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Perfectionists are people who strive for flawlessness, set intensely high standards for themselves, and are highly critical of their own behavior. While perfectionism has been the subject of much research, it remains unclear how the concept relates to creative thinking. Perfectionists might be expected to be short on creativity since creativity requires being flexible and open to mistakes. But perfectionists might also be expected to be high in creativity since creative pursuits call for perseverance and commitment — qualities that are typical of perfectionists.
A team of researchers from the University of Ottawa proposed that these contrasting expectations might be explained by a distinction between striving for excellence and perfection. Their reasoning was based on a theory developed by one of the study authors called the Model of Excellencism and Perfectionism (MEP).
The Model of Excellencism and Perfectionism (MEP) explains that the concepts of excellencism and perfectionism, while related, are distinct in their goals. While both concepts involve the pursuit of very high standards, excellencism is flexible while perfectionism is unforgiving. Perfectionism goes beyond striving for excellence and aims for flawlessness.
“Standards of perfection have an important impact on the process of creation,” explained study author Jean- Christophe Goulet-Pelletier, a PhD student at the University of Ottawa. “It affects the motivation, emotions, and behaviors of individuals. High strivings can be energizing, but may also rigidify the behaviors of individuals when set rigidly. We wanted to investigate whether high strivings of perfection were beneficial, neutral, or detrimental to creative thinking.”
The researchers note several reasons why perfectionism might block creativity. For one, perfectionists may be overly motivated to find quick and perfect solutions, leading them to focus on conventional strategies and to avoid new and uncertain ones. Secondly, being unduly analytical and critical of their performance may hold perfectionists back from achieving a creative flow. Similarly, being overly doubtful of their actions may impede their cognitive engagement and concentration.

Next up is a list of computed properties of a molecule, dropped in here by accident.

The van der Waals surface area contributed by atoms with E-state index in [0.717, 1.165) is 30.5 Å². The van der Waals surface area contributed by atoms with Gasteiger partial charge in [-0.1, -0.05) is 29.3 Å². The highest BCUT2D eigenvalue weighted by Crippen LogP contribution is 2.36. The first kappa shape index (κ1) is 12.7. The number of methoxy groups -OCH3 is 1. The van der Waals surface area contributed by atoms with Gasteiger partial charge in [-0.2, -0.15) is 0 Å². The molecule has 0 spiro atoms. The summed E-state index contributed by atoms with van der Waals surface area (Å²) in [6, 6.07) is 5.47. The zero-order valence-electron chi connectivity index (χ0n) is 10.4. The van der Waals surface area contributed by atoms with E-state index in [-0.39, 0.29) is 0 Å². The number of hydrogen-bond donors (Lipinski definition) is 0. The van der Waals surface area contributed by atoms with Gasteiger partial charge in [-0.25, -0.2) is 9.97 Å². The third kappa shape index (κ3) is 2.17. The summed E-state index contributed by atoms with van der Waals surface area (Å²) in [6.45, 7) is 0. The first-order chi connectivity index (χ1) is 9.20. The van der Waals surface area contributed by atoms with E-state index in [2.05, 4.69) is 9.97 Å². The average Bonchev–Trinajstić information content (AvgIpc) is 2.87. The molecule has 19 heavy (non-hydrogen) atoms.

“Striving for perfection over and above excellence is likely to limit experimentation, spontaneity, and openness,” the study authors wrote. “Relaxing the perfection constraint means changing the narrative so that it becomes ‘okay if it isn’t always perfect’ (Nordin-Bates, 2020, p. 31). As such, our findings suggest that excellencism could be a suitable alternative to the pursuit of perfectionistic standards.”
“Many questions need to be addressed,” Goulet-Pelletier explained. “Our study did not specifically identify which mechanism explained the detrimental effect of perfectionism on creative thinking abilities. Moreover, creativity and perfectionism are expressed differently in different contexts of life, such as in the workplace vs. in arts. Another line of questioning is to understand what happens when creativity is needed to reach perfection?”
The authors note that their studies employed only a small number of creative and associative tasks, which may have compromised the generalizability of their findings. Future studies should explore additional creative tasks to see if the findings replicate across other aspects of creative achievement.
“As a general comment for the reader, I’d like to emphasize that a single study is never enough to conclude anything,” Goulet-Pelletier added. “Results are sometimes reinterpreted in light of new theories. The aggregation and replication of effects is needed to ascertain their reliability.”
“An idea is something that won’t work unless you do.” - Thomas A. Edison
New research published in the British Journal of Psychology suggests that if we want to improve our creativity, it is better to aim for excellence rather than perfection.
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